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#45733 - 12/28/10 10:29 AM Re: Evola [Re: TheInsane]
thedeadidea Offline
member


Registered: 08/15/10
Posts: 209
Julius Evola men amongst the ruin is a classic, his insight into eastern philosophy, hermetics and hermeneutics are all useful informative and insightful reads. His transcendentalism is a little to my distaste but without a doubt one of the unsung greats of western esoteric/occult philosophy.
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#48640 - 02/11/11 09:43 AM Re: Evola [Re: Blasphemer]
Gattamelata Offline
stranger


Registered: 03/23/10
Posts: 44
We will fiercely combat all intellectual and philosophic rhetoric whereby man restrains himself to talk about his impotency (which we mean when speaking of "truth", "objectivity", "rationality", etc.) rather than to finally jump to his feet, to grasp himself and, burning up his impotency, to make himself what he is in himself: a God, a builder of the world.
-Julius Evola-

I appreciate Evola. Of the so-called ’Traditionalists’ he represents the man of action instead of the priestly escapism so often visible in the ranks of Guenon et al; espousing as he does a doctrine of personal liberation that equates the Absolute Man with the principle of the Absolute Divine: founded on the overarching objective of breeding a new race of superior beings – a new elite that will function as the pinnacle of society – in flesh and not as a mere theological abstract or as myth.

This concern with the initiation of an elite is Evola’s driving motive, making him appear somewhat inhuman and cold to those still concerned with the masses of humanity: i.e the majority of humans. These people Evola regarded not as humans, but as degenerate beasts of burden, suffering the destiny of being entrapped and dominated by the forces of Life instead of being able to master and transcend them. Evola believed that in a true society, the herds of humanity would be subjugated to a hierarchy that utilized and expanded upon the potential of man rather than diminishing it.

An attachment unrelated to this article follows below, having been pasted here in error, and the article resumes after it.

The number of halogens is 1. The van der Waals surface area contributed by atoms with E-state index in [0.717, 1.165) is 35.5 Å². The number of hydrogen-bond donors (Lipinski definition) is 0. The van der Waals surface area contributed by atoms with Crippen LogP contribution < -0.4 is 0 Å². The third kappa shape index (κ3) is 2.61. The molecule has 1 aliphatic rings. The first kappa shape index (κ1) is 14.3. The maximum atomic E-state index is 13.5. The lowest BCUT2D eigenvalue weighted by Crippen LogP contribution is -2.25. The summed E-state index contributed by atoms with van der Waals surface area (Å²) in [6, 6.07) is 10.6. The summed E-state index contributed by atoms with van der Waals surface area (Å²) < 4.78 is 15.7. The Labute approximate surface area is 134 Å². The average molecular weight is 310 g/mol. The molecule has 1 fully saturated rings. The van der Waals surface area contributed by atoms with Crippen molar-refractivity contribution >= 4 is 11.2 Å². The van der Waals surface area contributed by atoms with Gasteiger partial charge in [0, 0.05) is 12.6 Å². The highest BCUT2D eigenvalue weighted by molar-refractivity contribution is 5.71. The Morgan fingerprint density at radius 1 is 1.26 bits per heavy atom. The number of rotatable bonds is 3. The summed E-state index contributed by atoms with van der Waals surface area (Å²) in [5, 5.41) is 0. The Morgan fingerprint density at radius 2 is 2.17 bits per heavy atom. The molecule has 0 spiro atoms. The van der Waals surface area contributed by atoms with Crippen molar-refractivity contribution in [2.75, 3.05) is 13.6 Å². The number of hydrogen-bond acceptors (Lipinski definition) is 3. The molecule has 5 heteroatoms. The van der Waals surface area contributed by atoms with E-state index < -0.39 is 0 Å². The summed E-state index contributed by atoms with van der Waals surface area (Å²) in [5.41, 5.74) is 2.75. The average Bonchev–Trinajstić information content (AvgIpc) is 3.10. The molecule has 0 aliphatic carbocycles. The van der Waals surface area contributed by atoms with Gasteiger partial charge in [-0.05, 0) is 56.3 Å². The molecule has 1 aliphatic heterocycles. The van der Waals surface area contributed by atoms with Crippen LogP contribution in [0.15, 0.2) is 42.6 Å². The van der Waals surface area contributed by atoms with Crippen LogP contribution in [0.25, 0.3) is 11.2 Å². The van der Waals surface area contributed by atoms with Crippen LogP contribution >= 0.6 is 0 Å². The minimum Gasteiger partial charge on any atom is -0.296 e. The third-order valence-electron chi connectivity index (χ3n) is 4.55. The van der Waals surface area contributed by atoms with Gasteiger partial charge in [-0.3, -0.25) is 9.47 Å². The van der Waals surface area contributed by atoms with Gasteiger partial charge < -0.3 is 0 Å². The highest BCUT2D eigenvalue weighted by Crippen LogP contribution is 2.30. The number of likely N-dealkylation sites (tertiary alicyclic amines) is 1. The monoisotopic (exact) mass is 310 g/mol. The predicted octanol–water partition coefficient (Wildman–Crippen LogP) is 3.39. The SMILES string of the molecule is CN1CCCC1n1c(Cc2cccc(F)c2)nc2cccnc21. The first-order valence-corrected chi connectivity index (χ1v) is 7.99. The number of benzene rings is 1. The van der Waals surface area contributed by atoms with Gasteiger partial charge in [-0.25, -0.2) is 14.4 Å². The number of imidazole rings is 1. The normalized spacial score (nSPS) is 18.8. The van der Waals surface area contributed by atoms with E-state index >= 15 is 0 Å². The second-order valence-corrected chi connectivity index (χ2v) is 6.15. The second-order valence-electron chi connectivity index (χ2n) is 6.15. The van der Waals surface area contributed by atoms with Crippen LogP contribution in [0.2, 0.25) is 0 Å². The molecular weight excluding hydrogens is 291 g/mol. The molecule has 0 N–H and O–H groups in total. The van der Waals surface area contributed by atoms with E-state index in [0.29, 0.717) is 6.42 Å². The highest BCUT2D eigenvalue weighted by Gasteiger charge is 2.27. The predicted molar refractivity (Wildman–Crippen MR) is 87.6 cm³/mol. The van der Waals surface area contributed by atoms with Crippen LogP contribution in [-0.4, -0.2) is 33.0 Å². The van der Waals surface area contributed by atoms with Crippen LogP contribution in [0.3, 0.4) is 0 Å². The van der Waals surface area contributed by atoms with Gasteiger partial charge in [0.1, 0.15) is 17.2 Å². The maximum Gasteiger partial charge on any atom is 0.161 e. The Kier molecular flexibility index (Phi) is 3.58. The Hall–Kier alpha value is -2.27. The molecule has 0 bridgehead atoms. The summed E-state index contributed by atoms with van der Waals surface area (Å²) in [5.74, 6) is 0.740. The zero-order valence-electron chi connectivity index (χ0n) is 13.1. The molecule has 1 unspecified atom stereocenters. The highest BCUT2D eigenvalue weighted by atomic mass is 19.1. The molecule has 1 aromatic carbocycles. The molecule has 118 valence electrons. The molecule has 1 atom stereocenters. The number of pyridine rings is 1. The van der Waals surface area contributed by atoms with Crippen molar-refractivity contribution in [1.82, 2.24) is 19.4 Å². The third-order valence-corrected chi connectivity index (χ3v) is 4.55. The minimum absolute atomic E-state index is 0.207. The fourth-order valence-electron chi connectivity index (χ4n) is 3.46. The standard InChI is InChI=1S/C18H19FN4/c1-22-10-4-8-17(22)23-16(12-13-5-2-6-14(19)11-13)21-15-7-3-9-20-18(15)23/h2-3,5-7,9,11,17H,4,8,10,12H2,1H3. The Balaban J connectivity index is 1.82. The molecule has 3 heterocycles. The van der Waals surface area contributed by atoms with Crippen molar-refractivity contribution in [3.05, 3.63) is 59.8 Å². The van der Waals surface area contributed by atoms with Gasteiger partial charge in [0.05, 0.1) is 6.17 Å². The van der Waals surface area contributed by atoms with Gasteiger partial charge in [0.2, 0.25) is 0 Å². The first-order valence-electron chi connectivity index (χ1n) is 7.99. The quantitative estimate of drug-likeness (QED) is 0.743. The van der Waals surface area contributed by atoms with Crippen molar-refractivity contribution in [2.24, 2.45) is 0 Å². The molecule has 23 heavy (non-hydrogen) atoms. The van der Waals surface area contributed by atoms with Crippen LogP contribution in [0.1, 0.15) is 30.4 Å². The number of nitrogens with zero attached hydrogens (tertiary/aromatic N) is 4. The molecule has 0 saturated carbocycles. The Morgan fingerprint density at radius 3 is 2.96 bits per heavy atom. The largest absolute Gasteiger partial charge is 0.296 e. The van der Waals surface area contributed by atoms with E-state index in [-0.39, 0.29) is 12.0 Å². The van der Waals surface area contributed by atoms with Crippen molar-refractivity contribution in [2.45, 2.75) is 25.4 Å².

And it is the mastery of these forces of Life that is the prime concern of Evola. He developed a philosophical framework (’magical idealism’) and outlined different occult paths and methods that could be followed to realize this framework. Of these methods we find as diverse techniques as old school buddhist ascetism as well as the sinister cult and practices of the Left-Handed tantra.

Evola’s support for various political systems, ideologies and external religious forms (”myths” as he call them) are always a practical matter, where he attempts to guide these forms so as they become receptive to and subjugated to his own occult visions, whether such forms are in the guise of Italian fascism, medieval monarchism, national socialism or even certain artistic and cultural movements of modernity.

As for the relation between Evola and Satanism one would have to define what kind of Satanism one is comparing it to. That a whole bunch of evolian concepts may appear alluring to the Satanist is understandable: the initiation of an elite; the manipulation and ordering of society and history through myth and ritual; personal liberation through harsh alchemical experiences; an unrelenting non-theist ontology et cetera.
_________________________
Society : an inferno of saviors. —Emil Cioran

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#48647 - 02/11/11 10:25 AM Re: Evola [Re: Gattamelata]
Gueheriet Offline
stranger


Registered: 12/11/09
Posts: 23
I see "Ride the Tiger" as his most "satanic" work, the man he describes( the aristocrat of the soul), and his relationship with modern society are, for me, one of the most acurate descriptions of what I understand as a satanist.
I would like to have a deeper conversation about him and his works, but I´d say my english skills are not good enough to make it enterntaining.

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#48673 - 02/11/11 12:50 PM Re: Evola [Re: Gueheriet]
Blasphemer Offline
lurker


Registered: 10/16/10
Posts: 4
Loc: NSW, Australia
I recently read the Cinnabar Way (http://www.arktos.com) which is Evola's own introduction to his works. It explains how his ideas developed and the changes his work went through as he matured. It is a fascinating work. Evola's model of the absolute individual to me is very similiar to the ideal of becoming a discrete, isolate intelligience which transcends death and hence has similarities with various LHP traditions.